Thaddeus McCotter ends his write-in campaign and says his sole focus as U.S. Representative is finishing his term and aiding his requested Attorney General probe.While it's stunning that McCotter's political career will come to an end like this, it's less surprising to see him quit at this point, given how the situation has unfolded over the past week (when news of McCotter's ballot access screw-up first surfaced). To win the GOP nomination, McCotter would have had to wage a difficult and expensive write-in campaign, and he had less than $200K in the bank (plus a bunch of debt left over from his joke of a presidential campaign). McCotter also faced the specter of an ongoing criminal investigation into the fraudulent petitions he filed that caused this whole mess. And on top of that, local Republicans almost seemed eager to get rid of him, with a barrage of stories in the press about former allies now abandoning him and fellow party members also considering their own write-in campaigns.
“I have ended my write-in campaign in Michigan’s 11th Congressional District,” announced McCotter in an email sent to WWJ Newsradio 950 on Saturday.
“One can’t clean up a mess multitasking. Honoring my promise to the sovereign people of our community only allows me to finish the official duties of my present Congressional term; and aid the State Attorney General criminal investigation that I requested into identifying the person or persons who concocted the fraudulent petitions that have cost me so dearly.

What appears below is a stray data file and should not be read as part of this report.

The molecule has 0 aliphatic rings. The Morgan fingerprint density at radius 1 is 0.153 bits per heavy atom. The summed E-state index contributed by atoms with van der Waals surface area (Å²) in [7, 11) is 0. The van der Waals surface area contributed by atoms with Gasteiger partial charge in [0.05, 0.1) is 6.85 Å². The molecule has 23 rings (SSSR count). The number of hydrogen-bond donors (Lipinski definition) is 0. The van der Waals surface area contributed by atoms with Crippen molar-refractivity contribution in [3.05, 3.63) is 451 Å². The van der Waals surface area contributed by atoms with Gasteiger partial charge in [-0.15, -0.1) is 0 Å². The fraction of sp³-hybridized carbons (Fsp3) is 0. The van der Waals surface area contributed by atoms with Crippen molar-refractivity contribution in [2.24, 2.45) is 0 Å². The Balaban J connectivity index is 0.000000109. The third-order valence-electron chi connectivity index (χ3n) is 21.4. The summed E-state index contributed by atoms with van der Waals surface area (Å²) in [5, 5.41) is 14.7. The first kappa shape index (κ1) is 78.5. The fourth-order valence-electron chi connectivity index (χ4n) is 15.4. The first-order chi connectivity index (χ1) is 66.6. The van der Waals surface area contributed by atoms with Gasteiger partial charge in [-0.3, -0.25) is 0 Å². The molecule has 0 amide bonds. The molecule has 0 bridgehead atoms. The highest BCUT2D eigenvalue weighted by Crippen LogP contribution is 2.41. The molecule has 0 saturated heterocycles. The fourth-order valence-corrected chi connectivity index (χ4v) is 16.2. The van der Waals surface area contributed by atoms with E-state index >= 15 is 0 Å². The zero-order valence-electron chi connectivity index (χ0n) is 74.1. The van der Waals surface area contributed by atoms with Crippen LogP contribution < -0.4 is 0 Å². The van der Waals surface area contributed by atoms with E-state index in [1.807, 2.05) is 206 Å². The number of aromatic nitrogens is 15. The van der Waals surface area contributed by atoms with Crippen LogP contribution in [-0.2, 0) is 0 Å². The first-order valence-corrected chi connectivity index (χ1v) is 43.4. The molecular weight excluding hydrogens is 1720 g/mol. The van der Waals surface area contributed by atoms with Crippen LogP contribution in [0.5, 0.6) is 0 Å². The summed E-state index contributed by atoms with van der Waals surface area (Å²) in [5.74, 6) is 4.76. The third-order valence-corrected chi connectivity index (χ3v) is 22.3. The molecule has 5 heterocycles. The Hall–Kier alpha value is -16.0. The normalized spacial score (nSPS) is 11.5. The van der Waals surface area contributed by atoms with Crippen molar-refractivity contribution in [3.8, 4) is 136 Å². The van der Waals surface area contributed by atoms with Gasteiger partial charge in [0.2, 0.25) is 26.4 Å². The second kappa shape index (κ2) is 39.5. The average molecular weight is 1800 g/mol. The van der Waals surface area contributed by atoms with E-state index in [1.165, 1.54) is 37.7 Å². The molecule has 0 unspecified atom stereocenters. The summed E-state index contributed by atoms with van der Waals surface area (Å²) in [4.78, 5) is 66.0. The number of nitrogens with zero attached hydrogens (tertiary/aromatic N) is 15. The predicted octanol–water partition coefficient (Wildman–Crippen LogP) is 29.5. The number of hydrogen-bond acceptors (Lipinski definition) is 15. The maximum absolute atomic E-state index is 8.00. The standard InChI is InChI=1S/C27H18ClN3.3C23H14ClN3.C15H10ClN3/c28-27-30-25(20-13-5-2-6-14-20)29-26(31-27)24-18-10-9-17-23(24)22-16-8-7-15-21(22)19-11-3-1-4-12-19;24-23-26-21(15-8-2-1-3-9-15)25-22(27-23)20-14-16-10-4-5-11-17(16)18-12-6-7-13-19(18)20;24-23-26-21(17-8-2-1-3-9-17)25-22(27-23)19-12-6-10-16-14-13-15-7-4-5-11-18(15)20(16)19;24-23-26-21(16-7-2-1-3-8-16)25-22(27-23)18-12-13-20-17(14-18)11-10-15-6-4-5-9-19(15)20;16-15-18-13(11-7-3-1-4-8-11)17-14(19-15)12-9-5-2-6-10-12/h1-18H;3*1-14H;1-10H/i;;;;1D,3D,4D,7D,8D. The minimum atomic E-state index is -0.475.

Indeed, this news comes right on the heels of another local official announcing just that: On Friday afternoon, former state Sen. Loren Bennett, who hails from McCotter's Wayne County, said that he, too, would run as a write-in. Winning his own write-in campaign would have been hard enough for McCotter; if the GOP establishment were instead to coalesce around Bennett (as I'm guessing they now may), it would have been impossible.
Bennett will still have a difficult time securing the Republican nomination: Tea partier Kerry Bentivolio is already on the ballot, and at least two other local pols have suggested they might go write-in as well, state Sen. Mike Kowall and former state Rep. Rocky Raczkowski. Democrats also have a legitimate candidate here in the form of physician Syed Taj, though he'll first have to beat LaRouchie nutcase William Roberts in the primary. Barack Obama won this swingish district 50-48 (even after it was made redder in redistricting), so this seat is potentially very much in play. At the very least, it's a serious headache for Republicans—and a major black eye for McCotter and his party.